Juno was furious and demanded that Vulcan return home, a demand that he refused. However he did send Juno a beautifully constructed chair made of silver and gold, inlaid with mother-of-pearl. Juno was delighted with this gift but, as soon as she sat in it her weight triggered hidden springs and metal bands sprung forth to hold her fast. The more she shrieked and struggled the more firmly the mechanical throne gripped her; the chair was a cleverly designed trap.

For three days Juno sat fuming, still trapped in Vulcan's chair, she could not sleep, she could not stretch, she could not eat. It was Jupiter who finally saved the day, he promised that if Vulcan released Juno he would give him a wife, Venusthe goddess of love and beauty. Vulcan agreed and married Venus. He later built a smithy under Mount Etna on the island of Sicily. It was said that whenever Venus is unfaithful, Vulcan grows angry and beats the red-hot metal with such a force that sparks and smoke rise up from the top of the mountain, to create a volcanic eruption.

According to Virgil, Vulcan was the father of Caeculus.[44]

To punish mankind for stealing the secrets of fire, Jupiter ordered the other gods to make a poisoned gift for man. Vulcan's contribution to the beautiful and foolish Pandora was to mould her from clay and to give her form. He also made the thrones for the other gods on Mount Olympus.

SanctuariesEdit

Vulcan's main and oldest sanctuary in Rome was the Volcanal, located in the area Volcani, an open air site at the foot of the Capitolium, at the North West corner of the Roman Forum, where stood an ara dedicated to the god, with a perennial fire.

According to Roman tradititon the sanctuary had been dedicated by Romulus. He had placed on the site a bronze quadriga dedicated to the god, a war pray of the Fidenates. According to Plutarch though the war in question was that against Cameria, that occurred sixteen years after the foundation of Rome.[45] There Romulus would have also dedicated to Vulcan a statue of himself and an inscription in Greek listing his successes. Plutarch states that Romulus was represented crowned by Victory. Moreover he would have planted a sacred lotus tree[46]in the sanctuary that was still alive at the time of Pliny the Elder and was said to be as old as the city.[47] It has been hypothesized that the sanctuary belonged to the porch when the Forum was still outside of town. The Volcanal is mentioned twice by Livy in connexion to the prodigium of the rains of blood happened in 183 and 181 BCE.[48]

The area Volcani was probably a locus substructus. It was five meters higher than the Comitium[49] and from it the kings and the magistrates of the beginnings of the republic addressed the people before the building of the rostra.[50]

On the Volcanal there was also a statue of Horatius Cocles[51] that had been moved here from the Comitium, locus inferior, after it had been struck by lightning. Aulus Gellius tells that some haruspices were summoned to expiate the prodigium, and they had it moved to a lower site where sunlight never reached out of their hatred for the Romans. The fraud though was uncovered and the haruspices executed. Later it was found that the statue should be placed on a higher site, thence it was placed in the area Volcani.[52]

In 304 BCE a temple to Concordia was built in the area Volcani: it was dedicated by aedilis curulis Cnaeus Flavius.[53]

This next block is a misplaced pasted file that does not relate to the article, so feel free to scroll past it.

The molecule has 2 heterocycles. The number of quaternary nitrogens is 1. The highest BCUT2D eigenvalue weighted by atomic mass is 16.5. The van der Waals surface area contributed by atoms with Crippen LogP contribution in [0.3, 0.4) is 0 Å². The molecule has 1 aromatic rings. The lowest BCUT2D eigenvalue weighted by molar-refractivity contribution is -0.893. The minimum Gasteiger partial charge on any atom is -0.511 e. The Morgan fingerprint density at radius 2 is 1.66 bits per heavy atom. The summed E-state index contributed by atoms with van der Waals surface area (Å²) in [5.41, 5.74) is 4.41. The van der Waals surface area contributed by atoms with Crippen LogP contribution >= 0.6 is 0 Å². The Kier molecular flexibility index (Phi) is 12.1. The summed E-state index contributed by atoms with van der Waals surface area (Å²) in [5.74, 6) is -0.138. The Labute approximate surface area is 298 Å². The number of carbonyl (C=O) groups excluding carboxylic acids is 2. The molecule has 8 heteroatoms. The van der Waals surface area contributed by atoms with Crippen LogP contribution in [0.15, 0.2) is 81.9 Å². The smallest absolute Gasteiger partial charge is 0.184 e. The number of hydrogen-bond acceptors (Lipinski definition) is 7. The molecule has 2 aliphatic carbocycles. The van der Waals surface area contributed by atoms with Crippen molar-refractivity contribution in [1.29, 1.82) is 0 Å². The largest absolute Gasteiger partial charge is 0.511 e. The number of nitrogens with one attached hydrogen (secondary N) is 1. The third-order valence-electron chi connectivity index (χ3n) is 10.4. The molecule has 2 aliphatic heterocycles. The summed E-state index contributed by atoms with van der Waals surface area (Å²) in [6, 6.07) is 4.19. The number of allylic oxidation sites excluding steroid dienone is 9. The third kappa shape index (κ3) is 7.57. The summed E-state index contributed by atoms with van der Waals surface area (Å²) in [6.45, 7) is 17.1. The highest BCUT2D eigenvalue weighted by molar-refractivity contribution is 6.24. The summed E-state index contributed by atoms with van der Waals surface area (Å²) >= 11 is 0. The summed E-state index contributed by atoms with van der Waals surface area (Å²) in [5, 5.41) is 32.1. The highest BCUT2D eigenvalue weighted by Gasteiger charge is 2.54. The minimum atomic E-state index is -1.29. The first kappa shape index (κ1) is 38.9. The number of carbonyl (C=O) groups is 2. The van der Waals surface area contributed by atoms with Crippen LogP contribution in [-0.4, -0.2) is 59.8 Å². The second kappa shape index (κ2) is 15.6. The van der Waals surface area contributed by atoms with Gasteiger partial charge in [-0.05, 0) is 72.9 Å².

According to Samuel Ball Platner in the course of time the Volcanal should have been more and more encroached upon by the surrounding buildings until it was totally covered over. Nonetheless the cult was still alive in the first half of the imperial era, as is testified by the finding of a dedica of Augustus's dating to 9 BCE.

At the beginning of 20th century behind the Arch of Septimius Severus were found some ancient tufaceous foundations that probably belonged to the Volcanal and traces of a rocky platform, 3.95 meters long and 2.80 meters wide, that had been covered with concrete and painted in red. Its upper surface is dug by several narrow channels and in front of there are the remains of a draining channel made of tufaceous slabs. The hypothesis was made that this was Vulcan's ara itself. The rock shows signs of damages and repairs. On the surface there are some hollows, either round or square, that bear resemblance to graves and were interpreted as such in the past,[54] particularly by Von Duhn. This scholar after the discovery of cremation tombs in the Forum, maintained that the Volcanal was originally the site were corpses were cremated.[55]

Another temple was erected to he god before 215 BCE in the Campus Martius, near the Circus Flaminius, where games in his honour were held during the festival of the Volcanalia.

Vulcan outside RomeEdit

At Ostia the cult of the god, as well as his sacerdos, was the most important of the town. The sacerdos was named pontifex Vulcani et aedium sacrarum: he had under his jurisdiction all the sacred buildings in town and could give or withhold the authorisation to erect new statues to Eastern divinities. He was chosen for life, perhaps by the council of the decuriones, and his position was the equivalent of the Pontifex Maximus in Rome. It was the highest administrative position in the town of Ostia.

He was selected among people who had already held public offices in Ostia or in the imperial administration. The pontifex was the sole authority who had a number of subordinate official to help discharge his duties, namely three praetores and two or three aediles. These offices were only religious and different from the omonymous civil ones.[56]

On the grounds of a fragmentary inscrption found at Annaba (ancient Hippo Regius) it is considered possible that writer Suetonius had held this office.[57]